0
$\begingroup$

If empty (filled with vacuum) parallel plate capacitor has two plates set to be $ d=0.0012m $ apart and connected to $ 1500 V $ voltage source, then surface charge density should be:

$$ \sigma = \frac{\varepsilon_0 U}{d} \approx 1.107 C/m^2 $$

Now we insert dielectric with width $ w=0.0006m $ so that it touches one of the plates. By my knowledge that shouldn't change surface charge density, however solutions to this problem assume new surface charge density to be $\sigma_{new} \approx 1.72 C/m^2$.

How is that possible?

$\endgroup$
  • $\begingroup$ why doesn;t anyone know about Wikipedia. en.wikipedia.org/wiki/Dielectric $\endgroup$ – JMLCarter Jan 13 '17 at 11:50
  • $\begingroup$ Why do you think surface charge density should not change? "By my knowledge" is not a reason. $\endgroup$ – sammy gerbil Jan 13 '17 at 19:17
1
$\begingroup$

Introduction of dielectric will cause capacitance to change which in turn cause the charge densities to change. In other words, the charge on inner side of any single plate will be redistributed to maintain the effect of dielectric.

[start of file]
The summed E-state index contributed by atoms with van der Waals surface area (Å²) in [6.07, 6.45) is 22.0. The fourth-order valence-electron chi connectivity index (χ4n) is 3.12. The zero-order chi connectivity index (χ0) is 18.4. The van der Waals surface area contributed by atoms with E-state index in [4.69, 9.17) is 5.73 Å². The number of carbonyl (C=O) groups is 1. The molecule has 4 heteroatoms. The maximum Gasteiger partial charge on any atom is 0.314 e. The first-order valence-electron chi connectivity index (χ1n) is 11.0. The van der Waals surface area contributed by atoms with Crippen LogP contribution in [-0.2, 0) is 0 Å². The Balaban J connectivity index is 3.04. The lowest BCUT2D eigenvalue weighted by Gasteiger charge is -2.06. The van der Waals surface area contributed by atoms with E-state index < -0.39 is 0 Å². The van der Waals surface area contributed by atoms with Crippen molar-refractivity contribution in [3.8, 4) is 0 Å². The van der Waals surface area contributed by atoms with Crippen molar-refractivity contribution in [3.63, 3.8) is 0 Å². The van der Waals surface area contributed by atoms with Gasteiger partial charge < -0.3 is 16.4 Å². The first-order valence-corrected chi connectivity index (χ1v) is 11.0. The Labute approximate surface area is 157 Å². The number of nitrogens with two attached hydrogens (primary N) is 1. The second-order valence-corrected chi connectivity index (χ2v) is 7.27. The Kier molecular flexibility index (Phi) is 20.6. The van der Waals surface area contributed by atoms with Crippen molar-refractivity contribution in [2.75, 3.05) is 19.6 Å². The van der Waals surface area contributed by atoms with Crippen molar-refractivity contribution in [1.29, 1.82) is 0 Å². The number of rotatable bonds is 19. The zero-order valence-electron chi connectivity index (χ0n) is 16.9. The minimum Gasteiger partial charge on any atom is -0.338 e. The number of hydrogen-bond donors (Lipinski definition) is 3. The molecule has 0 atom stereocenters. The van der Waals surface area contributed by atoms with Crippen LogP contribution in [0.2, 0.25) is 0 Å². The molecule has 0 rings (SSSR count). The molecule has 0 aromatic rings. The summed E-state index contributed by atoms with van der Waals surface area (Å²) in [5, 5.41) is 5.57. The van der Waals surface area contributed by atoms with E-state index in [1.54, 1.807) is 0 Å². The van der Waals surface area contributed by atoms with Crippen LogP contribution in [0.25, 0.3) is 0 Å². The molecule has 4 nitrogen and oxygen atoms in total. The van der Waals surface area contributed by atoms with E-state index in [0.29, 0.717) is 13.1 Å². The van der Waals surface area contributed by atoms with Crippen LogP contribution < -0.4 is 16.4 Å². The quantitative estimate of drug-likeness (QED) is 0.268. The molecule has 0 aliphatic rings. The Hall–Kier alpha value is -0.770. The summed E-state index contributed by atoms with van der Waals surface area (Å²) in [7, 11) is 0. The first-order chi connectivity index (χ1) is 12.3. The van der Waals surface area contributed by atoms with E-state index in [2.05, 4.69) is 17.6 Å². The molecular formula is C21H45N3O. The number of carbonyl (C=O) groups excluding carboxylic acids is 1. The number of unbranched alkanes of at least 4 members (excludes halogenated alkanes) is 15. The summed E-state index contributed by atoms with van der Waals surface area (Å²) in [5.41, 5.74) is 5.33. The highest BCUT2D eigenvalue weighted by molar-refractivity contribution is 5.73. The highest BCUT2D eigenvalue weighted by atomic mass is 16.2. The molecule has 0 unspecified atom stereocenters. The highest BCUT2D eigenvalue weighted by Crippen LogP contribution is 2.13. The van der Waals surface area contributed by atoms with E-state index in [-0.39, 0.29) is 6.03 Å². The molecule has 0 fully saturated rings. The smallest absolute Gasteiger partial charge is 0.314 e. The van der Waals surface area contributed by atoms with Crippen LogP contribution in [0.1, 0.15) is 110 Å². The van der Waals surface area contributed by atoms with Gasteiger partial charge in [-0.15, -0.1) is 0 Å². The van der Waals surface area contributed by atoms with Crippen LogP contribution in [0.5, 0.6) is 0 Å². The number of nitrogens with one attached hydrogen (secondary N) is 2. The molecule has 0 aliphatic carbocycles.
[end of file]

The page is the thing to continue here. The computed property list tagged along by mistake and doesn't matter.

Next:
$$ C_{old} = \epsilon_0 \, \frac {Area} {distance} $$

$$ C_{new} = \epsilon(r) \,\epsilon_0 \, \frac {Area} {distance}$$

This change in surface charge densities is only due to change in capacitance,

$\endgroup$
0
$\begingroup$

Recall that $Q = CV$. Here, you are connected to the 1500 V source, so that part of the equation cannot change.

What about $C$, the capacitance? Well, the formula for capacitance between two parallel plates is $$ C = \frac{\epsilon A}{d} = \frac{\kappa\epsilon_0A}{d}.$$ If you insert a dielectric into the middle, then you are increasing $\kappa$, which means you are increasing $C$, because you are holding everything constant. Therefore, in our equation $Q = CV$, $Q$ has to increase as well. So you increase the amount of charge on the plate, and thus the surface charge density.

Conceptually speaking, the dielectric polarizes in response to the electric field from the plates. The polarization is such that the overall net electric field is reduced, so there is less opposition to building up more charge.

$\endgroup$

Your Answer

By clicking “Post Your Answer”, you agree to our terms of service, privacy policy and cookie policy

Not the answer you're looking for? Browse other questions tagged or ask your own question.